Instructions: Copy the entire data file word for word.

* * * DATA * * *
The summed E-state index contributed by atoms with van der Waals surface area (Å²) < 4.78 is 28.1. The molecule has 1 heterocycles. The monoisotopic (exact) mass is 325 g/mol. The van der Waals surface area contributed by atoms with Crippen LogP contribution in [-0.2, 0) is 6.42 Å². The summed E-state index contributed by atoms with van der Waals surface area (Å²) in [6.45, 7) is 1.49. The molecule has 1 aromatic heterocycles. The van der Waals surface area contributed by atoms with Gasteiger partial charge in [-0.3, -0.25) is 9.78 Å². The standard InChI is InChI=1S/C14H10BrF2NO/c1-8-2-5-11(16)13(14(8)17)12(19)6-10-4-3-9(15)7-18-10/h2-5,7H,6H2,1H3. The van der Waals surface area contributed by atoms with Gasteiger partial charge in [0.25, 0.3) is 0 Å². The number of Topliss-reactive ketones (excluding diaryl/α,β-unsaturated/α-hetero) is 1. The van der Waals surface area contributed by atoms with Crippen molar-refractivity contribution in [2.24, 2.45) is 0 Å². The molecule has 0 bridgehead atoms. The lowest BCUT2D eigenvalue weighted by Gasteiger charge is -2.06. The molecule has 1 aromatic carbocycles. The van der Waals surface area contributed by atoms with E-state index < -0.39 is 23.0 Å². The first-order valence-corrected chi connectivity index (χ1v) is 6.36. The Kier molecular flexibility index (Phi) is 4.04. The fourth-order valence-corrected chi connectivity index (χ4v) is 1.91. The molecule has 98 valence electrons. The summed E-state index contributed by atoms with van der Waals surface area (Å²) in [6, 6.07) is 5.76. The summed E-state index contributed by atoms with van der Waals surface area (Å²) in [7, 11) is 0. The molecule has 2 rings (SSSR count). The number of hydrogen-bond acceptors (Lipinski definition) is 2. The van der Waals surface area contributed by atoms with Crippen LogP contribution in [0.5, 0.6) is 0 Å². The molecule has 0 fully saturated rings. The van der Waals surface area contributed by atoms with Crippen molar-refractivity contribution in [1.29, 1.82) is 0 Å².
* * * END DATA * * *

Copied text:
The summed E-state index contributed by atoms with van der Waals surface area (Å²) < 4.78 is 28.1. The molecule has 1 heterocycles. The monoisotopic (exact) mass is 325 g/mol. The van der Waals surface area contributed by atoms with Crippen LogP contribution in [-0.2, 0) is 6.42 Å². The summed E-state index contributed by atoms with van der Waals surface area (Å²) in [6.45, 7) is 1.49. The molecule has 1 aromatic heterocycles. The van der Waals surface area contributed by atoms with Gasteiger partial charge in [-0.3, -0.25) is 9.78 Å². The standard InChI is InChI=1S/C14H10BrF2NO/c1-8-2-5-11(16)13(14(8)17)12(19)6-10-4-3-9(15)7-18-10/h2-5,7H,6H2,1H3. The van der Waals surface area contributed by atoms with Gasteiger partial charge in [0.25, 0.3) is 0 Å². The number of Topliss-reactive ketones (excluding diaryl/α,β-unsaturated/α-hetero) is 1. The van der Waals surface area contributed by atoms with Crippen molar-refractivity contribution in [2.24, 2.45) is 0 Å². The molecule has 0 bridgehead atoms. The lowest BCUT2D eigenvalue weighted by Gasteiger charge is -2.06. The molecule has 1 aromatic carbocycles. The van der Waals surface area contributed by atoms with E-state index < -0.39 is 23.0 Å². The first-order valence-corrected chi connectivity index (χ1v) is 6.36. The Kier molecular flexibility index (Phi) is 4.04. The fourth-order valence-corrected chi connectivity index (χ4v) is 1.91. The molecule has 98 valence electrons. The summed E-state index contributed by atoms with van der Waals surface area (Å²) in [6, 6.07) is 5.76. The summed E-state index contributed by atoms with van der Waals surface area (Å²) in [7, 11) is 0. The molecule has 2 rings (SSSR count). The number of hydrogen-bond acceptors (Lipinski definition) is 2. The van der Waals surface area contributed by atoms with Crippen LogP contribution in [0.5, 0.6) is 0 Å². The molecule has 0 fully saturated rings. The van der Waals surface area contributed by atoms with Crippen molar-refractivity contribution in [1.29, 1.82) is 0 Å².